The Agency for Cultural Affairs [文化庁] is a semi-governmental body in Japan, and every year they host the Japan Media Arts Festival, which gives out awards to, among other things, animation. In the past, they had given the Grand Prize to well-deserving masterpieces such as Mamoru Hosoda’s The Girl Who Leapt Through Time (2006) and Summer Wars (2009), Satoshi Kon’s Millennium Actress (2001), and Hayao Miyazaki’s Princess Mononoke (1997) and Howl’s Moving Castle (2001).
However, it has been 3 whole consecutive years since 2012 when a Japanese anime last took the Grand Prize. The last three winners were Laurent Boileau Jung’s Couleur de peau: miel (2013), Anna Budanova’s The Wound (2014), and Boris Labbé’s Rhizome (2015).
Whether you accept this as evidence that Japanese animation has been showing signs of decline is up to you. In the past few years, many “must-see” films such as Isao Takahata’s The Tale of the Princess Kaguya (2013), Hayao Miyazaki’s The Wind Rises (2013), Mamoru Hosoda’s The Boy and the Beast (2015) and Keiichi Hara’s Miss Hokusai (2015) have come and gone, but for me personally they were decent but not Great with a capital G.
In a spell of nostalgia, I began to rewatch older masterpieces. There is everything by Satoshi Kon (1963 – 2010), for example. While I cannot complain that a dead master can no longer make new films, what I found saddening is that even those alive seem to have been inactive for many years. I mean masters like Kunio Kato [加藤久仁生] (1977 – present) and his unforgettable works The Diary of Tortov Roddle (2003) and La maison en petits cubes (2008).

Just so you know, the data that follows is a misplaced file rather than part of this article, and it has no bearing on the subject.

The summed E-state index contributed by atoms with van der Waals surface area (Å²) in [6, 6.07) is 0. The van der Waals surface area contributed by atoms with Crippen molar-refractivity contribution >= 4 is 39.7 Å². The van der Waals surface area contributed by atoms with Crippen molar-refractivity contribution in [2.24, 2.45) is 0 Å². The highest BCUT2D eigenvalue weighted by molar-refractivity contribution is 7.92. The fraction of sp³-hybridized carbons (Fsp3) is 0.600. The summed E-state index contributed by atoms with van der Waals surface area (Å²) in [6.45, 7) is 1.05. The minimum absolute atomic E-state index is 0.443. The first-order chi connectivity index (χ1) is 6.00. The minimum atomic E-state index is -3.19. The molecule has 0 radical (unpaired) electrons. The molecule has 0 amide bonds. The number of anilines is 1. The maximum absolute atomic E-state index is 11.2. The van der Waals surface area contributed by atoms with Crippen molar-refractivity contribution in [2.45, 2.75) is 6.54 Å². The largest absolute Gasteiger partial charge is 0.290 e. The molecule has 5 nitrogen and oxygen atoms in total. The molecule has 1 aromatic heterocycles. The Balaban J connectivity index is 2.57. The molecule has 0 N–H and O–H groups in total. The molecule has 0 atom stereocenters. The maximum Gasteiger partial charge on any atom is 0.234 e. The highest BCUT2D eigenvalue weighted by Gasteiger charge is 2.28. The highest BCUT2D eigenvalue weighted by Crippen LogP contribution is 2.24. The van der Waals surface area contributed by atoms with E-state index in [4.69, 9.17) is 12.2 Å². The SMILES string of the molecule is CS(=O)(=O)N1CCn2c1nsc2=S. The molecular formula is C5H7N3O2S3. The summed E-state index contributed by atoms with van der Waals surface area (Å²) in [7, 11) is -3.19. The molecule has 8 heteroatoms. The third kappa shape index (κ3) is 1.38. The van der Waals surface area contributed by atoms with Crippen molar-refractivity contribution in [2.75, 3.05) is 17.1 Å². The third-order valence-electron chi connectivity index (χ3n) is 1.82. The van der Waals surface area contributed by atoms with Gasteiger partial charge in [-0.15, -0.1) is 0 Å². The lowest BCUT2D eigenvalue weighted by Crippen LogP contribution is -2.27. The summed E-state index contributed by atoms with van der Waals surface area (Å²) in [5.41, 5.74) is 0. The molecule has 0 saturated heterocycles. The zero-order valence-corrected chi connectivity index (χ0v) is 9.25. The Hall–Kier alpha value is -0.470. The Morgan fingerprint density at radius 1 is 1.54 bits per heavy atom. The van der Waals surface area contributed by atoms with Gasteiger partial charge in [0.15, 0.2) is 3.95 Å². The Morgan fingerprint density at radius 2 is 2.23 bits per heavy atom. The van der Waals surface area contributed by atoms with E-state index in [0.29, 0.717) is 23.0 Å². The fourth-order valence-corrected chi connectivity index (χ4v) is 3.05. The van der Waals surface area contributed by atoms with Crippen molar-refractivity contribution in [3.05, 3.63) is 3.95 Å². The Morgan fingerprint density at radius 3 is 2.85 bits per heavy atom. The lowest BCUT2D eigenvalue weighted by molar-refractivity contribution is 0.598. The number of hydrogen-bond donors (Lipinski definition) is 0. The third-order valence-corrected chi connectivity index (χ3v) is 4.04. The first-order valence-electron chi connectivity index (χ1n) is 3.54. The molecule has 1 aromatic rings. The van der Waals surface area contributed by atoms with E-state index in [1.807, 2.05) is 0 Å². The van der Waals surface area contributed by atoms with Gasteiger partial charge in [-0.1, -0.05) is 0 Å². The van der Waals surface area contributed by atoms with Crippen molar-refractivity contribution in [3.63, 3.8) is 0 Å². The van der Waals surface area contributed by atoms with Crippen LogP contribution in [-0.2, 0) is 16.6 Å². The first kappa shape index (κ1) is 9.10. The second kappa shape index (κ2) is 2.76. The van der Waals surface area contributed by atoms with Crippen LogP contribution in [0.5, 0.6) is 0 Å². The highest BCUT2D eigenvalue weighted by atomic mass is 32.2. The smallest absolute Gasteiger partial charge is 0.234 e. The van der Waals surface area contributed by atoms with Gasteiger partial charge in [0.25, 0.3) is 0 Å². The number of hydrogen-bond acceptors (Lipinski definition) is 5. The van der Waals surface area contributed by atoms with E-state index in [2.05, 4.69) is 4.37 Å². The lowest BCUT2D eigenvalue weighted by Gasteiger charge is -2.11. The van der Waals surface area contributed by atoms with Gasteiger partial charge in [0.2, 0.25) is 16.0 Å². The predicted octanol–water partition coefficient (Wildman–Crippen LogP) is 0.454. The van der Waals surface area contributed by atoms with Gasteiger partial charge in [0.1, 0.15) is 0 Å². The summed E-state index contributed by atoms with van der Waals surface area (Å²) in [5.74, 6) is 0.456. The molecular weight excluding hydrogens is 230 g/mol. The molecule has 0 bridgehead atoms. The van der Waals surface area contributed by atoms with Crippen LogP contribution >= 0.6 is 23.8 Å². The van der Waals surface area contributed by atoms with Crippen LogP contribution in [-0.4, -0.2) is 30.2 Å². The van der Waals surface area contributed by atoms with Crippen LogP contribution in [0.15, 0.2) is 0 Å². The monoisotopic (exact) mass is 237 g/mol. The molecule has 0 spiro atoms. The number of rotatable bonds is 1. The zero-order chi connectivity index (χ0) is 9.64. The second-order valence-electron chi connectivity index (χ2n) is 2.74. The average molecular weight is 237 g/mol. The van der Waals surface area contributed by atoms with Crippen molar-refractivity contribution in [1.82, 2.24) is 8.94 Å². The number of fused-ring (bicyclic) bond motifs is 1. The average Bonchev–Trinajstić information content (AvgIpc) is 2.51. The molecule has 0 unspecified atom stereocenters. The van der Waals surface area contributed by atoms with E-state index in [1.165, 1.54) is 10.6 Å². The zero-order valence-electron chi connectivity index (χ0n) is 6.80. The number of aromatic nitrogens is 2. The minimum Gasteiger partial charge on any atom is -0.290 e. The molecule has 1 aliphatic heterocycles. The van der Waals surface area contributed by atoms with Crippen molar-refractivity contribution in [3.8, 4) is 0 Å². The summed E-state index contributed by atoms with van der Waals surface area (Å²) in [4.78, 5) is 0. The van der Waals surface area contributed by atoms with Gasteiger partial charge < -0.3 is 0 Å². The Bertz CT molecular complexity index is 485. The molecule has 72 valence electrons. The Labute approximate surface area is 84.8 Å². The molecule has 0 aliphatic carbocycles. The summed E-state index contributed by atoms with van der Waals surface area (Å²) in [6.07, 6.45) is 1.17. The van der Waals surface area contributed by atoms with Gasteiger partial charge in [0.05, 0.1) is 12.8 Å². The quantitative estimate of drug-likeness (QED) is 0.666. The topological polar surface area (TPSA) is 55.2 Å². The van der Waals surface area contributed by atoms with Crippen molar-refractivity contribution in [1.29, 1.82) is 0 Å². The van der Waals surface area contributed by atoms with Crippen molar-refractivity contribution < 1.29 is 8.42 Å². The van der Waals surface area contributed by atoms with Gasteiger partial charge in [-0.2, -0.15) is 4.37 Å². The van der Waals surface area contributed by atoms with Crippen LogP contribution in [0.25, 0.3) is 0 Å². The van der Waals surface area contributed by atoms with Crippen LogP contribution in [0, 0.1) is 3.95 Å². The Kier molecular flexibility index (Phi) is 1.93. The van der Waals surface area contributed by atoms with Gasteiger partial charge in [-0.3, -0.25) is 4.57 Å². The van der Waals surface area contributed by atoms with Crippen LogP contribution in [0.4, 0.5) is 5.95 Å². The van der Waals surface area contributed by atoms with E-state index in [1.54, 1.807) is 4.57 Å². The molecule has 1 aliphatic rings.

His works just defy analysis and should simply be enjoyed as a dreamlike experience. The only thing I will say here is that the last story arc of The Diary of Tortov Roddle where the protagonist falls in love with the flower lady is simply magical. The passage of time is signalled by the blossoming and withering of flowers, and when the love is no more, he puts away the (now dried-up) flower she gave him into his diary, which the title explicitly refers to and which we see only for the first time after almost the entirety of the film. I think this is the thing he has been searching for to fill his diary with. The irony is that by the time the experience of love (fresh flower) is crystalized into a more or less durable form (dried flower) for the record, the romance is no more.
Kunio Kato has been inactive since 2008. He should be 39 years old this year, and at around this age the other masters were working on arguably the best works of their lives – Satoshi Kon with his Millennium Actress, Hayao Miyazaki with his Castle in the Sky. Where could Kunio Kato be hiding all this time?
I also find myself feeling nostalgic for ga-nime [画ニメ], a series of artistically animated stories composed of still pictures and poetic lines. They were active between 2006 and 2009 but have fallen silent since. Their most representative works included Neko-machi [猫町] and Fantascope ～tylostoma～.
So these are my notes of nostalgia and thank you very much for indulging me thus far. I am pinning my hopes on Makoto Shinkai’s [新海誠] Your Name. [君の名は。] this summer. Production I.G.’s 2017 remake of The Legend of Galactic Heroes [銀河英雄伝説] should also be interesting. What else am I missing?